InPowell v. McCormack,\365\ a suit challenging theexclusionof a 
Member-elect from the House of Representatives, it was argued that 
inasmuch as the vote to exclude was actually in excess of two-thirds of 
the Members it should be treated simply as anexpulsion.The Court 
rejected the argument, noting that the House precedents were to the 
effect that it had no power to expel for misconduct occurring prior to 
the Congress in which the expulsion is proposed, as was the case of Mr. 
Powell's alleged misconduct, but basing its rejection on its inability 
to conclude that if the Members of the House had been voting to expel 
they would still have cast an affirmative vote in excess of two-

        \365\395 U.S. 486 (1969).
        \366\Id., 506-512.

[[Page 125]]

      Duty To Keep a Journal

        The object of the clause requiring the keeping of a Journal is 
``to insure publicity to the proceedings of the legislature, and a 
correspondent responsibility of the members to their respective 
constituents.''\367\When the Journal of either House is put in evidence 
for the purpose of determining whether the yeas and nays were ordered,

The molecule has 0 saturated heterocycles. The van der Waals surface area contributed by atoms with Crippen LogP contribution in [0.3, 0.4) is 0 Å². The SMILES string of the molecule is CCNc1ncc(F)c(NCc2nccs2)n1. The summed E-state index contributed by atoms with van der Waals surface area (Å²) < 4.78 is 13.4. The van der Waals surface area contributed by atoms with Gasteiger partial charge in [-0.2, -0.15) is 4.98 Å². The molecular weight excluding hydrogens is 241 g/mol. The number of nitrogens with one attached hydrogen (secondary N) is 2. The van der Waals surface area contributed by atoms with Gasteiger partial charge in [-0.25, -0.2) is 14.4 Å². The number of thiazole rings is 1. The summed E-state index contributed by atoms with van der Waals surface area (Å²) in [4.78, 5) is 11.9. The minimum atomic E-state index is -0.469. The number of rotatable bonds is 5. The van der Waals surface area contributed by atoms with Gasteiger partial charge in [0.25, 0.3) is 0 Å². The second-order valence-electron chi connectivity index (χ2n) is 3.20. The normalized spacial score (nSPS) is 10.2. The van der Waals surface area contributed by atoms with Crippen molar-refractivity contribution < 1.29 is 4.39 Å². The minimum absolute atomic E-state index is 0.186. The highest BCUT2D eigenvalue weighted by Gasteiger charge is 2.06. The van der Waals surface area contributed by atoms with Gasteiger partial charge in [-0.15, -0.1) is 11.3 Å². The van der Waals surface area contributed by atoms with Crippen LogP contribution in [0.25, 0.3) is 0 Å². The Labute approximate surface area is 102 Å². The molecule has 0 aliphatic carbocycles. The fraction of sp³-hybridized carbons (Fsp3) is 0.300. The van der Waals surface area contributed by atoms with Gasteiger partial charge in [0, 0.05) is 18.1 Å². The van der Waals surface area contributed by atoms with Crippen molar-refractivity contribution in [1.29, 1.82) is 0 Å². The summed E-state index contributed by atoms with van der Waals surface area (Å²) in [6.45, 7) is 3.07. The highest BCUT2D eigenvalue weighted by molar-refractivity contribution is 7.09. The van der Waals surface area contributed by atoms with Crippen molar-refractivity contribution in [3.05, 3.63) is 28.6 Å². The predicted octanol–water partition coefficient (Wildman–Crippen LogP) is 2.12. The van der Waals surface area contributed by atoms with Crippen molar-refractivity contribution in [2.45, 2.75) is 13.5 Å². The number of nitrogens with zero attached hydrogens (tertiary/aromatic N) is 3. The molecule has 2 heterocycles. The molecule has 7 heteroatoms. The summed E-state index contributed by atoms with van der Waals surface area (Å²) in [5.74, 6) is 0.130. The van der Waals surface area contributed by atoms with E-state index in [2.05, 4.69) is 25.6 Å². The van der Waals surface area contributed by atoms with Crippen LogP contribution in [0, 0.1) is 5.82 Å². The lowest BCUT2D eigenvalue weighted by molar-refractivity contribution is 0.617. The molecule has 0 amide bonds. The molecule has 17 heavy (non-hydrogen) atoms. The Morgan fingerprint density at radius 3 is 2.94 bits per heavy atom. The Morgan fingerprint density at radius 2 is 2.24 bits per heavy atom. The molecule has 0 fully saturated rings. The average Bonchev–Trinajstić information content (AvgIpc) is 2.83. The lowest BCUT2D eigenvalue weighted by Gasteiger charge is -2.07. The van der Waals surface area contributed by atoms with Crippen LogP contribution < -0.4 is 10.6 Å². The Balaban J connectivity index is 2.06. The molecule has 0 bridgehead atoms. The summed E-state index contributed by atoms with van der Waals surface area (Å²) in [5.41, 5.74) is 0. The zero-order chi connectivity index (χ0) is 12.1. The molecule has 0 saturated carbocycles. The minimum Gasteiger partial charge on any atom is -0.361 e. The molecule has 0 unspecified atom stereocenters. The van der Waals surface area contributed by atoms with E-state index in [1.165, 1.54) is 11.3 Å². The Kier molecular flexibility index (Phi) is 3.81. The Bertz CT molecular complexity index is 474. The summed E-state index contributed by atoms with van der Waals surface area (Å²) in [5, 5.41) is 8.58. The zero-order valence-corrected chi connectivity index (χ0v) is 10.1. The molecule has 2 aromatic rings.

and what the vote was on any particular question, the Journal must be 
presumed to show the truth, and a statement therein that a quorum was 
present, though not disclosed by the yeas and nays, is final.\368\But 
when an enrolled bill, which has been signed by the Speaker of the House 
and by the President of the Senate, in open session receives the 
approval of the President and is deposited in the Department of State, 
its authentication as a bill that has passed Congress is complete and 
unimpeachable, and it is not competent to show from the Journals of 
either House that an act so authenticated, approved, and deposited, in 
fact omitted one section actually passed by both Houses of 

        \367\2 J. Story, Commentaries on the Constitution of the United 
States(Boston: 1833), Sec. 840, quoted with approval inField v. Clark, 
143 U.S. 649, 670 (1892).
        \368\United States v. Ballin, 144 U.S. 1, 4 (1892).
        \369\Field v. Clark, 143 U.S. 649 (1892);Flint v. Stone Tracy 
Co., 220 U.S. 107, 143 (1911). See the dispute in the Court with regard 
to the application of Field in an origination clause dispute. United 
States v. Munoz-Flores, 495 U.S. 385, 391 n. 4 (1990), and id., 408 
(Justice Scalia concurring in the judgment). A parallel rule holds in 
the case of a duly authenticated official notice to the Secretary of 
State that a state legislature has ratified a proposed amendment to the 
Constitution.Leser v. Garnett, 258 U.S. 130, 137 (1922);see also Coleman 
v. Miller, 307 U.S. 433 (1939).


                                ARTICLE I

                         LEGISLATIVE DEPARTMENT

  Section 6. Clause 1. The Senators and Representatives shall receive a 
Compensation for their Services, to be ascertained by Law, and paid out 
of the Treasury of the United States. They shall in all Cases, except 
Treason, Felony and Breach of the Peace, be privileged from Arrest 
during their Attendance at the Session of their respective Houses and in 
going to and returning from the same; and for any Speech or Debate in